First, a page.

My exhaustion of hearing about the HP of every Pokemon ever created can be a heavy burden. And I grow weary of hearing the difference between GX and EX and Ultra and Mega and X. I languish from my child asking me for eBay searches and Amazon browsing for more and more and more Pokemon cards.
The power one wields when a child of questionable temperament falls hopelessly and completely in obsession with something is indeed a very, very effective power.
It is worth every banal conversation. Every. Last. One. Of. Them.
Noah is not a people pleaser like his sister before him. So I must find new and creative ways to constantly encourage him in the way he should go. Some things work, some things don’t. But nothing – NOTHING – nothing in the creation of everything has worked as blazingly efficiently as Pokemon Cards.
The first use that made my eyes light up with the power I now held had to do with dirty plates.
Noah has never, not once, picked up his dirty lunch plate or snack napkin or gummy wrapper and put them away without being told to do so.
No matter how many times I tried to tell him he needed to do it without me telling him, or offering him tickets to help him remember, or threatening consequences if he didn’t remember – it literally did not matter. He would not, could not remember to pick up his trash.
But then one day I told him if you don’t pick up your trash, I will take away two Pokemon cards. And the next day he didn’t pick up his trash. And I don’t think he had even conceived of how cruel I could possibly be until that moment. When I told him to go get his Pokemon book and I thumbed through, looking specifically for the cards he talked about the most.
I took two of his most precious cards. His Jumbo Snorlax GX and his Mega Charizard.
He cried. And cried. And cried some more. There is no possible way that he will cry so many tears of grief when I die. He used all his tears on Snorey and Charz.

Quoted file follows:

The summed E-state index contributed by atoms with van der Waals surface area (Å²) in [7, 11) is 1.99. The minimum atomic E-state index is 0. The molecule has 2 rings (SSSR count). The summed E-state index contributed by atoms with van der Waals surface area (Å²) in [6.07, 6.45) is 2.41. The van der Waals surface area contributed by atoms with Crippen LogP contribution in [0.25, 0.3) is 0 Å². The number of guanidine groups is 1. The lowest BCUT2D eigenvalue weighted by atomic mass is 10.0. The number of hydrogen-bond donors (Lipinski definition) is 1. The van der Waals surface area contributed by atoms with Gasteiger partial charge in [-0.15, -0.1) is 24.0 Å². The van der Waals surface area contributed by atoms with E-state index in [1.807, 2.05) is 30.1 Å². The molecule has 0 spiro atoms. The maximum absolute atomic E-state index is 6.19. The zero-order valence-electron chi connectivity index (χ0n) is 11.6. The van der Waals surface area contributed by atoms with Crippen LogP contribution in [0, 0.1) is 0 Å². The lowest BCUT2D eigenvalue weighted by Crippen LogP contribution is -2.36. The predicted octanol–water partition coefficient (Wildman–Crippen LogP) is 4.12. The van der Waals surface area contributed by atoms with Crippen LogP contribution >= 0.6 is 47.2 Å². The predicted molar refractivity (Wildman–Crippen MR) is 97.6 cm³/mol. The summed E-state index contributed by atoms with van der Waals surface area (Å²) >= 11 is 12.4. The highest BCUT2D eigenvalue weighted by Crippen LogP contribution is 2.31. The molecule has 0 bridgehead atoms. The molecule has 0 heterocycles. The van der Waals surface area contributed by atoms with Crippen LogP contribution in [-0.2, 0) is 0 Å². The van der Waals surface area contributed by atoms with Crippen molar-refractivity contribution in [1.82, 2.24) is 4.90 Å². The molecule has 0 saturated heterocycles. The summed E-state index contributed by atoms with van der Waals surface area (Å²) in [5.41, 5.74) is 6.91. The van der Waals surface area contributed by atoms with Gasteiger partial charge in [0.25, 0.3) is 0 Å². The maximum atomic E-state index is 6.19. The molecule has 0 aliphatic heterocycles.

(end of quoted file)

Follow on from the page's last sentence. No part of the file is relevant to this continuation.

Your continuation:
Since that day, at least a month ago, he has not left a single plate or piece of trash out after consuming food. Not one. He went from a .000 batting average to a 1.000. And, for the record, the consequences weren’t even permanent. I sprung Snorlax and Charizard from the slammer after a couple of days for good behavior, with the dire warning that next time, they would find a permanent home swimming with the fishies in the septic tank.
(Before we continue, I need to say something to Chris. No, dear, if you’re reading this, I would never *actually* flush Pokemon cards down the toilet. I know how you coddle our septic tank as if it were a colicky newborn baby. But I must add an appropriate amount of drama to my threats to be the loving, effective mother that you desire me to be.)
My second brilliantly evil use of Pokemon cards was to get my daily dose of exercise. I’d bought two junk boxes of random Pokemon cards off of Amazon a while back to use as prizes. I had so far used them as rewards in mental math contests between my children (turns out Noah is really good up in his head with math and can nearly compete with his four-year-older sister – when appropriately motivated), so I invented the most genius exercise game ever created for kids. WAY better than Nintendo Wii.
For every quarter mile you run without stopping* or complaining, you earn one Pokemon card.
* Up to five second walk breaks were permissable for road crossings and side stitches and such.
For every continuous mile you run, you get two bonus Pokemon cards, bringing the potential total Pokemon cards up to six earnable per mile.
I explained the rules to the kids. Noah shivered with excitement. Ali, who also enjoys Pokemon cards but doesn’t need as much motivation as her brother, was also excited to get something for something she’d do anyway. And probably secretly relished the opportunity to earn more than her brother, but she’s a people pleaser. She’d never say so.
The run was every bit as magical as I’d hoped.
Noah is usually complaining just for his own personal entertainment at the .2 mile mark. But this run, there was no complaining. None at all. The kid even got a wretched side stitch and DID NOT WHINE. He was leaning over while running, cramming his hand into his side, BECAUSE HE NEEDED THAT LAST POKEMON CARD.
Ali earned 19 cards. Noah earned 12. And they were both thrilled and freaking thankful that I had taken them on such an amazing run. And begged to have another one soon.
There is nothing like finding the currency that motivates a child. It’s as if I truly finally am in charge of my situation. I use Pokemon cards like they grow on trees now, and it’s worth every penny of all the money I send to Amazon.
So, mothers. So, fathers. I urge you. Find your currency.
Find it soon.
And treasure it with all your might.